It happened during my first trip to Rome while in the college seminary. I was part of a group of honors level college students (not that I was part of their honors program, but a few of the honors kids bailed out of the trip and myself and another seminarian borrowed money and took their places). We were walking along the street the Via Merulana between the basilicas of St. John Lateran and St. Mary Major, when we walked past this church pictured, the Church of Sti. Marcellino e Pietro. The names jumped out at me, not because I was any kind of astute church historian, but because I recognized the names as part of the list of names mentioned in the sometimes (and not often enough) used Eucharistic Prayer I of Mass.
My little "epiphany moment" was this: those names aren't just names thrown in to make the prayer seem longer and more reverent; they're real people. That's what I find so energizing about my trips to Rome: I grow in appreciation for not just the "biggie saints" because I visit the Mammertine Prison where Sts. Peter and Paul were kept, the monk's cell at Santa Sabina where Sts. Francis and St. Dominic met, the neighborhood where St. Philip Neri walked, or say Mass over the bones of Sts. Gregory the Great and Leo the Great, but for the lesser known, "optional memorial" Saints, like Sts. Clement, Frances of Rome, Camillus deLellis, John and Paul, Cosmas and Damien, Agnes, Cecilia, and, yes, Marcellinus & Peter. Now, when I use the first Eucharistic Prayer at Mass, they aren't just "names", they're memories of experiences I've had.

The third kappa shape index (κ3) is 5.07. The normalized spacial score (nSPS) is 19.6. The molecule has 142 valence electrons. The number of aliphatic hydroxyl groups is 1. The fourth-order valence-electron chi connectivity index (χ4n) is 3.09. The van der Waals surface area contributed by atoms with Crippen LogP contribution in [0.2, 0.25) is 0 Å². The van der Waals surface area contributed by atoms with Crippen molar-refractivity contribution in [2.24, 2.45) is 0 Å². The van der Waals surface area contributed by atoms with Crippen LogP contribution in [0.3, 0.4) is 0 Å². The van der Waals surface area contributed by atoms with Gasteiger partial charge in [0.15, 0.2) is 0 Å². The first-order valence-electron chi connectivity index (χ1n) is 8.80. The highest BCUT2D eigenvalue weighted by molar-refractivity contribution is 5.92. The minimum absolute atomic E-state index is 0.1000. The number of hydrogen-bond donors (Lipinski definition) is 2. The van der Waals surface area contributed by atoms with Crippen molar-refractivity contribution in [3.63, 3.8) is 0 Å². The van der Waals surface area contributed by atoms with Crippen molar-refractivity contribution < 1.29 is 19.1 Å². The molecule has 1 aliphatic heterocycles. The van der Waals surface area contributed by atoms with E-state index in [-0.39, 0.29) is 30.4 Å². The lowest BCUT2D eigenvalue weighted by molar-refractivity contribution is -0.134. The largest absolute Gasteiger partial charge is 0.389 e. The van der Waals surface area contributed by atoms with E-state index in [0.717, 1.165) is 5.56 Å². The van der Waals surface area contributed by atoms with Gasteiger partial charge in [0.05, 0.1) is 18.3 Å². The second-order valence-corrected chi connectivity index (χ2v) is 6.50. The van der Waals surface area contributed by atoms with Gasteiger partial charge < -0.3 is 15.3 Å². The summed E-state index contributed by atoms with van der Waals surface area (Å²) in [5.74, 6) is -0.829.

This was especially true of the Pope. At home, he's a photograph on the back wall of the Church, looking very posed and proper. In Rome, he's a man whose apartment I can point to. At night I can tell whether he's in his study or in his bedroom by the lights that are on. At an outdoor Mass or Audience, his hair gets messed up by the wind and I watch him sip a glass of water or wipe sweat from his face when dressed from neck to toe in heavy vestments. Once, after an Ordination to the Diaconate I attended at St. Peter's, I remember a young master of ceremonies trying to chase down Cardinal Ratzinger because he had left his glasses in the sacristy (how "regular guy" is that?). In short, our Church isn't just a bunch of policy statements and theories, it's people: People today who are the latest link in a chain that goes back centuries to people of the past (the Saints).
That's what Rome does for the Roman Catholic; it makes it "real".